Rent Shop Volunteer Join

Q. Who is Mr. Smarty Plants?

A: There are those who suspect Wildflower Center volunteers are the culpable and capable culprits. Yet, others think staff members play some, albeit small, role. You can torture us with your plant questions, but we will never reveal the Green Guru's secret identity.

Help us grow by giving to the Plant Database Fund or by becoming a member

Did you know you can access the Native Plant Information Network with your web-enabled smartphone?

Share

Ask Mr. Smarty Plants

Ask Mr. Smarty Plants is a free service provided by the staff and volunteers at the Lady Bird Johnson Wildflower Center.

Search Smarty Plants
See a list of all Smarty Plants questions

Please forgive us, but Mr. Smarty Plants has been overwhelmed by a flood of mail and must take a break for awhile to catch up. We hope to be accepting new questions again soon. Thank you!

Need help with plant identification, visit the plant identification page.

 
rate this answer
Not Yet Rated

Saturday - February 23, 2013

From: Waxhaw, NC
Region: Southeast
Topic: Propagation, Cacti and Succulents
Title: Saving frozen yuccas from North Carolina
Answered by: Barbara Medford

QUESTION:

I live in NC and have 2 potted yucca plants on my deck. Every year I have brought them in for the winter. This year, someone told us that we could leave them out all winter. They began to die in the cold temps. We brought them inside and now all of the leaves are turning yellow and dying. These are my babies! How can I save them before they are gone? BTW, we did put them in garage for 2 days before bringing them in the house so we would not shock them from cold to warm. Please advise ASAP! Thank you!

ANSWER:

Now, see, this is why we recommend only plants native to an area. There are 28 yuccas in our Native Plant Database, and we have no way of knowing which you have. However, there are 3 native to North Carolina: Yucca aloifolia (Aloe yucca), Yucca filamentosa (Adam's needle), and Yucca gloriosa (Moundlily yucca). Yucca filamentosa (Adam's needle), for instance, grows all over the United States, including some very cold areas.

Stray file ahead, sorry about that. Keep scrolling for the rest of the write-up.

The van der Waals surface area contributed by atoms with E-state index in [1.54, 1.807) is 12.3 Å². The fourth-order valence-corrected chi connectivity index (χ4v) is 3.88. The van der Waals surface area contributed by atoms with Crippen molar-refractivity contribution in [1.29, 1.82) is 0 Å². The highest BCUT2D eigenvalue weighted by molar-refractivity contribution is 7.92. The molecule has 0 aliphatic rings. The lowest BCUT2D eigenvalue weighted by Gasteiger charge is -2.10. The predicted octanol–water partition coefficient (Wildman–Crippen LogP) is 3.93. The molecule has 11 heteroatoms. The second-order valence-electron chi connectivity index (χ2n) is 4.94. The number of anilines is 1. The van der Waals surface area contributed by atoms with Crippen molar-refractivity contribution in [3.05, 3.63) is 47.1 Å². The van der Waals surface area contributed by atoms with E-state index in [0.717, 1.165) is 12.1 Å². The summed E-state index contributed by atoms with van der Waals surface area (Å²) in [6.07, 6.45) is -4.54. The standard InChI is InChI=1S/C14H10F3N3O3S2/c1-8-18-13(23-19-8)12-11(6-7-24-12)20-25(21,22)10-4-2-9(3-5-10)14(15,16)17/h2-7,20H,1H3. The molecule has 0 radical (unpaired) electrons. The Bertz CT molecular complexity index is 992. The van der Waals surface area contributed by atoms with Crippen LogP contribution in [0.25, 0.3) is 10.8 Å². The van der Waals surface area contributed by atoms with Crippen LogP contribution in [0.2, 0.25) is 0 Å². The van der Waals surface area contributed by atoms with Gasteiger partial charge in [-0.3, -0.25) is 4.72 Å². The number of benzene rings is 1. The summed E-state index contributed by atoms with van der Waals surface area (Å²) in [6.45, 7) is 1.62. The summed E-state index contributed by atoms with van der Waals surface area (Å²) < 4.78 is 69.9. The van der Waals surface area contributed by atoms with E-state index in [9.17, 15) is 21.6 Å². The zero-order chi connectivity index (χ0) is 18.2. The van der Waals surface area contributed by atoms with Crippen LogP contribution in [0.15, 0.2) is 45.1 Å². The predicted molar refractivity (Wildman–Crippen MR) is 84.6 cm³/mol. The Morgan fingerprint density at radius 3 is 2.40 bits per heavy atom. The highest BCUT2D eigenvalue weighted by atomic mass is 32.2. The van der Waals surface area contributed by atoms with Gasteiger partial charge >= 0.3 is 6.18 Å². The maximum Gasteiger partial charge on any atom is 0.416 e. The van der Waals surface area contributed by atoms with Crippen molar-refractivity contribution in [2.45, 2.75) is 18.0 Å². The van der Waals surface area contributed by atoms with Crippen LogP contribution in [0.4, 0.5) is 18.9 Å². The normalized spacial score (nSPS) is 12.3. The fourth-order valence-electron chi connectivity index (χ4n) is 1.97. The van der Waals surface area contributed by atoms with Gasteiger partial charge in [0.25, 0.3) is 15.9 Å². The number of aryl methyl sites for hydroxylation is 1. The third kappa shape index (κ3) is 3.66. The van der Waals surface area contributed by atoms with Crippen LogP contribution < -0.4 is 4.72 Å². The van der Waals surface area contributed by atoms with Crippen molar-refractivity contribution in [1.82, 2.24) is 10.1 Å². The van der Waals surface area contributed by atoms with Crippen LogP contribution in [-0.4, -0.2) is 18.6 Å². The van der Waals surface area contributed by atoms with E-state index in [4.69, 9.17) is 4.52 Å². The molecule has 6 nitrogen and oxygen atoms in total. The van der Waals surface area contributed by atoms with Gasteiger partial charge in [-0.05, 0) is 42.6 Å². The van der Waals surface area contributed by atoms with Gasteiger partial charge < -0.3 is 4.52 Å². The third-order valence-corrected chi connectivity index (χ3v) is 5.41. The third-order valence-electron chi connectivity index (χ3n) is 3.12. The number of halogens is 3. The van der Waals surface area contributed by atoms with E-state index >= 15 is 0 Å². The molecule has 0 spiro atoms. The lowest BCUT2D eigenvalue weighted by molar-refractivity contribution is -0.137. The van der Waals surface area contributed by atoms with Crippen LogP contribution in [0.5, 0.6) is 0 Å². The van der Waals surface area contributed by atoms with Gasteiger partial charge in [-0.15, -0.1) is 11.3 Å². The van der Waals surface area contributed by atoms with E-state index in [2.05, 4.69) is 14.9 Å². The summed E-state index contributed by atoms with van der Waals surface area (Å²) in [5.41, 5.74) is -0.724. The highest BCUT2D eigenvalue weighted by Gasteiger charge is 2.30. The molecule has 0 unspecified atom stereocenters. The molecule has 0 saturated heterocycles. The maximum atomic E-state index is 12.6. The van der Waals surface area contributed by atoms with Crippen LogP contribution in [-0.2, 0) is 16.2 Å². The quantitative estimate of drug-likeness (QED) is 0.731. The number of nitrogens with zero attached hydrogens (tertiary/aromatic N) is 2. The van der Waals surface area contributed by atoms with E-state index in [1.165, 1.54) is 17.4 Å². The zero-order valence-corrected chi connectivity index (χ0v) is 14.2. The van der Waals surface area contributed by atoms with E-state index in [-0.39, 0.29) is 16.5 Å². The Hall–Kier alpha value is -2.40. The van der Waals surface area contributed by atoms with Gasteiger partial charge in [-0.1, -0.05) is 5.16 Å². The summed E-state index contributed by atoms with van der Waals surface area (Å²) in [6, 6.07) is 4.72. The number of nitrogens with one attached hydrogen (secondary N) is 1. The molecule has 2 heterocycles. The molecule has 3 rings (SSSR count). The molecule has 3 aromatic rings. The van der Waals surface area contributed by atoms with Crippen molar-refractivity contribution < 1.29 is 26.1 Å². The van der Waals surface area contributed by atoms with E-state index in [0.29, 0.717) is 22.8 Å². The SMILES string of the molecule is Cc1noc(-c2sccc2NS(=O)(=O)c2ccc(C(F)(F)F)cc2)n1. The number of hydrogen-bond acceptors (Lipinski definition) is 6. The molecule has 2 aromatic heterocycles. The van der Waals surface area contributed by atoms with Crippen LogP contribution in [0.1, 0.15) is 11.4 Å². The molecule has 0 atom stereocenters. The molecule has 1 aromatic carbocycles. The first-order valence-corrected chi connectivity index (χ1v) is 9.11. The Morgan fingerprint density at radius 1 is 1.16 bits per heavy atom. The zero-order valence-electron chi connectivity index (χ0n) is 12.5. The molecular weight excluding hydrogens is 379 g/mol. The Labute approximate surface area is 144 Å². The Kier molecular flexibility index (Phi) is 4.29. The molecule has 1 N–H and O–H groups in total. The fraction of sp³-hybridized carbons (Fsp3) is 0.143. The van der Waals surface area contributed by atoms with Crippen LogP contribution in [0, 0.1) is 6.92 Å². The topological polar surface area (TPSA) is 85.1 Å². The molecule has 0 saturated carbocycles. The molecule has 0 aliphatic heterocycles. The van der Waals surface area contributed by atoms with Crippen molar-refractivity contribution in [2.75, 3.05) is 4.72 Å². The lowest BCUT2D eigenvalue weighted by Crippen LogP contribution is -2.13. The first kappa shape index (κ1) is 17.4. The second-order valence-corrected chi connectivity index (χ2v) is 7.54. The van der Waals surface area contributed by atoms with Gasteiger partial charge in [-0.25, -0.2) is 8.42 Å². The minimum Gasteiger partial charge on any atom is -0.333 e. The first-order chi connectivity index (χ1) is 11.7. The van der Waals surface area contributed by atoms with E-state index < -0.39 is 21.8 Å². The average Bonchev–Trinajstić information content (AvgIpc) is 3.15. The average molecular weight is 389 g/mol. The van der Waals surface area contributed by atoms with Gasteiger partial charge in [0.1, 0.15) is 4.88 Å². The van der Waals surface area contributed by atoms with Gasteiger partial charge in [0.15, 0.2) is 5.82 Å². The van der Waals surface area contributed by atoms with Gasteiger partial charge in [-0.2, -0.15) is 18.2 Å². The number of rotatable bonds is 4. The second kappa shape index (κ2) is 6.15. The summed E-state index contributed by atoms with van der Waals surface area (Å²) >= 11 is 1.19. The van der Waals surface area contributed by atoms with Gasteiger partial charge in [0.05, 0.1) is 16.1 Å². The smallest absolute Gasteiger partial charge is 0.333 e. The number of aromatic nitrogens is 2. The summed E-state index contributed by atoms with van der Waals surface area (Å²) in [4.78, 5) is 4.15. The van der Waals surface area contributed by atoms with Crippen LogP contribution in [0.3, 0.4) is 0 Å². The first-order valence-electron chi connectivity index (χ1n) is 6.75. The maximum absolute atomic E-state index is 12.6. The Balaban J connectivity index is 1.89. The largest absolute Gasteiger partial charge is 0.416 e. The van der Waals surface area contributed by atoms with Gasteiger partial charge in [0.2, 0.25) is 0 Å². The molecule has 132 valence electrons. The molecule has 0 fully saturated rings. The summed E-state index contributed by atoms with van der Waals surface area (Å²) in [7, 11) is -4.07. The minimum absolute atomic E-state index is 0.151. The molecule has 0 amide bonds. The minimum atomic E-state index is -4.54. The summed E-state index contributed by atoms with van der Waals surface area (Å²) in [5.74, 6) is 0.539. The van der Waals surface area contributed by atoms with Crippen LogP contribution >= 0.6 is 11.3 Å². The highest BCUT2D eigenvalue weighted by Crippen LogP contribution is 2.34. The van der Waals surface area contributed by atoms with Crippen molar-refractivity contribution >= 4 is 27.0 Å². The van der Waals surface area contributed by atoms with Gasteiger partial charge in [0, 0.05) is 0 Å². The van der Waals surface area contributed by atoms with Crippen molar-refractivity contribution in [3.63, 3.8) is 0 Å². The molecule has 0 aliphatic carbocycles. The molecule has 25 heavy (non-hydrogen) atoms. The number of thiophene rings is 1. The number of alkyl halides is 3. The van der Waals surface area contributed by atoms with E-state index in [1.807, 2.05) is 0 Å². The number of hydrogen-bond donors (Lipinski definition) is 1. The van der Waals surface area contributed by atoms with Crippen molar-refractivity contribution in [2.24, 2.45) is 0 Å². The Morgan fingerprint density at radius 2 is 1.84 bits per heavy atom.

However, all hope is not lost. Yuccas may also be grown from rhizomes, cuttings, or by digging offsets from the side of established plants. Here is an article on Propagation of Yuccas. Whatever part of the yucca you choose to use for propagation, it should be one that has been in or near the soil, which acts as an insulator. Probably, now that we reread your question, the mistake you made was leaving the plant outside in the pot. Plants that survive winter outdoors do so because of the insulation of the earth around the roots. A pot provides almost no protection from the cold, so the roots freeze, the plant can get no moisture and it dies. Hopefully there is enough life left in your plants to start new ones. This time, if you want to leave the yuccas outside, plant them in the ground.

 

From the Image Gallery


Spanish dagger
Yucca aloifolia

Adam's needle
Yucca filamentosa

More Cacti and Succulents Questions

Failure to bloom of red yucca from Lago Vista TX
April 09, 2013 - I am in Lago Vista - trying to find out why I can't get my red yucca to bloom. The first year they were great and now after two or three years - no measurable spikes have shown up. HELP!
view the full question and answer

Care of Spanish Dagger (Yucca treculeana) after blooming
May 27, 2007 - I live in Austin and have a 5 ft spanish dagger in my backyard. Now that it has bloomed and the flowers have withered in May, should I cut off the center stalk or will it bloom again from the same st...
view the full question and answer

Nightflowering plants native to Northern Illinois
October 12, 2010 - Looking for any/all info on night flowering plants that are native to Northern Illinois.
view the full question and answer

Plants for erosion control in Pittsburgh, PA
August 22, 2009 - I have a terraced high side lot(front of house). I currently have Yuccas growing, but they are too invasive. Can you suggest plants, shrubs, or ground covers that are not as invasive and will still ...
view the full question and answer

Can non-native Epiphyllum (Orchid Cactus) be grown in Round Rock, Texas?
July 01, 2014 - Can the Epiphyllum (Orchid Cactus) be grown in the Round Rock Texas area or is this area too hot for it?
view the full question and answer

Support the Wildflower Center by Donating Online or Becoming a Member today.